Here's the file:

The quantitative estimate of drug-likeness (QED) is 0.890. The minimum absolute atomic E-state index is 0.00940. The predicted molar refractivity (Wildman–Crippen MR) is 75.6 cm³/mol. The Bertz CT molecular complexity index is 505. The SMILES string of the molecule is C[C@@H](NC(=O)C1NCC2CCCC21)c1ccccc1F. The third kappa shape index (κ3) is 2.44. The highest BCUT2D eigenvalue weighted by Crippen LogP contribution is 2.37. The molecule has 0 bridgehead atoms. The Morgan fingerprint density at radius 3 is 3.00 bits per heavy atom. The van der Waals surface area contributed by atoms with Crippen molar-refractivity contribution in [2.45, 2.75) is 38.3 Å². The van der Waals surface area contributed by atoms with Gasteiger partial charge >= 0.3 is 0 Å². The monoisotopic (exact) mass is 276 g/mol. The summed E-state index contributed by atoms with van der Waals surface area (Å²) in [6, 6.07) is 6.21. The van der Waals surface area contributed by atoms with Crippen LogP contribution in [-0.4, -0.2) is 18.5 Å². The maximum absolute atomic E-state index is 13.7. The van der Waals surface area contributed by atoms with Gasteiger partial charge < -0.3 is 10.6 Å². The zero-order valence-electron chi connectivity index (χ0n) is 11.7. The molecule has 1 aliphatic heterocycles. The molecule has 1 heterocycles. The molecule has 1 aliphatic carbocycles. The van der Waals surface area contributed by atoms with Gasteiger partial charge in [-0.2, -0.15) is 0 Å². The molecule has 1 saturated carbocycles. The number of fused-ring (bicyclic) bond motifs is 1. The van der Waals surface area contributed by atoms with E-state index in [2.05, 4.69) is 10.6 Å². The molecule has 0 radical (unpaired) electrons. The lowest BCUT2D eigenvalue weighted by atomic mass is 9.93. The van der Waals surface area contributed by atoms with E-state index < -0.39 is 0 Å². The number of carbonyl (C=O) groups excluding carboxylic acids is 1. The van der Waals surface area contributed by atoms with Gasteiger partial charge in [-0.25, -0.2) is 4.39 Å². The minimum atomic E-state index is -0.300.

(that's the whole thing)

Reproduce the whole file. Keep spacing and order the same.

The quantitative estimate of drug-likeness (QED) is 0.890. The minimum absolute atomic E-state index is 0.00940. The predicted molar refractivity (Wildman–Crippen MR) is 75.6 cm³/mol. The Bertz CT molecular complexity index is 505. The SMILES string of the molecule is C[C@@H](NC(=O)C1NCC2CCCC21)c1ccccc1F. The third kappa shape index (κ3) is 2.44. The highest BCUT2D eigenvalue weighted by Crippen LogP contribution is 2.37. The molecule has 0 bridgehead atoms. The Morgan fingerprint density at radius 3 is 3.00 bits per heavy atom. The van der Waals surface area contributed by atoms with Crippen molar-refractivity contribution in [2.45, 2.75) is 38.3 Å². The van der Waals surface area contributed by atoms with Gasteiger partial charge >= 0.3 is 0 Å². The monoisotopic (exact) mass is 276 g/mol. The summed E-state index contributed by atoms with van der Waals surface area (Å²) in [6, 6.07) is 6.21. The van der Waals surface area contributed by atoms with Crippen LogP contribution in [-0.4, -0.2) is 18.5 Å². The maximum absolute atomic E-state index is 13.7. The van der Waals surface area contributed by atoms with Gasteiger partial charge < -0.3 is 10.6 Å². The zero-order valence-electron chi connectivity index (χ0n) is 11.7. The molecule has 1 aliphatic heterocycles. The molecule has 1 heterocycles. The molecule has 1 aliphatic carbocycles. The van der Waals surface area contributed by atoms with Gasteiger partial charge in [-0.2, -0.15) is 0 Å². The molecule has 1 saturated carbocycles. The number of fused-ring (bicyclic) bond motifs is 1. The van der Waals surface area contributed by atoms with E-state index in [2.05, 4.69) is 10.6 Å². The molecule has 0 radical (unpaired) electrons. The lowest BCUT2D eigenvalue weighted by atomic mass is 9.93. The van der Waals surface area contributed by atoms with E-state index < -0.39 is 0 Å². The number of carbonyl (C=O) groups excluding carboxylic acids is 1. The van der Waals surface area contributed by atoms with Gasteiger partial charge in [-0.25, -0.2) is 4.39 Å². The minimum atomic E-state index is -0.300.